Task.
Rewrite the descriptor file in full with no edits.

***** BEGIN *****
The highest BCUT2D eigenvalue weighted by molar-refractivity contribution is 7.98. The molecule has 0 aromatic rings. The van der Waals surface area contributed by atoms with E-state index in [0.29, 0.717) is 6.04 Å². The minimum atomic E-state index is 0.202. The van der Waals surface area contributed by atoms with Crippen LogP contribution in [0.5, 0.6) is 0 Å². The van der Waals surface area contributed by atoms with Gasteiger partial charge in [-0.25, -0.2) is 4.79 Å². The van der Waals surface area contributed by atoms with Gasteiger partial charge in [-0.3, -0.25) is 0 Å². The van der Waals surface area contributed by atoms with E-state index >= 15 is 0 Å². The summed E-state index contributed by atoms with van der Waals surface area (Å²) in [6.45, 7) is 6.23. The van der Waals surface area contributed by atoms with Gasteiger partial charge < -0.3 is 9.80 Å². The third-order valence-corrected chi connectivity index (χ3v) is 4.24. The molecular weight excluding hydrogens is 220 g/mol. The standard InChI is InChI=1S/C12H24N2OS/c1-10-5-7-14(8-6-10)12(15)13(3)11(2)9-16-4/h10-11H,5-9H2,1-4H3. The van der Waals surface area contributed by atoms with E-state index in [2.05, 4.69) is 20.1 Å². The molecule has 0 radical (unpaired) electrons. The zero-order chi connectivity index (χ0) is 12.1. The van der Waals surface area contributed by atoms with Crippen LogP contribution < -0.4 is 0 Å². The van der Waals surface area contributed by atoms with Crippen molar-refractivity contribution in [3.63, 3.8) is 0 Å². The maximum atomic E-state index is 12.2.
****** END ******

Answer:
The highest BCUT2D eigenvalue weighted by molar-refractivity contribution is 7.98. The molecule has 0 aromatic rings. The van der Waals surface area contributed by atoms with E-state index in [0.29, 0.717) is 6.04 Å². The minimum atomic E-state index is 0.202. The van der Waals surface area contributed by atoms with Crippen LogP contribution in [0.5, 0.6) is 0 Å². The van der Waals surface area contributed by atoms with Gasteiger partial charge in [-0.25, -0.2) is 4.79 Å². The van der Waals surface area contributed by atoms with Gasteiger partial charge in [-0.3, -0.25) is 0 Å². The van der Waals surface area contributed by atoms with E-state index >= 15 is 0 Å². The summed E-state index contributed by atoms with van der Waals surface area (Å²) in [6.45, 7) is 6.23. The van der Waals surface area contributed by atoms with Gasteiger partial charge < -0.3 is 9.80 Å². The third-order valence-corrected chi connectivity index (χ3v) is 4.24. The molecular weight excluding hydrogens is 220 g/mol. The standard InChI is InChI=1S/C12H24N2OS/c1-10-5-7-14(8-6-10)12(15)13(3)11(2)9-16-4/h10-11H,5-9H2,1-4H3. The van der Waals surface area contributed by atoms with E-state index in [2.05, 4.69) is 20.1 Å². The molecule has 0 radical (unpaired) electrons. The zero-order chi connectivity index (χ0) is 12.1. The van der Waals surface area contributed by atoms with Crippen LogP contribution < -0.4 is 0 Å². The van der Waals surface area contributed by atoms with Crippen molar-refractivity contribution in [3.63, 3.8) is 0 Å². The maximum atomic E-state index is 12.2.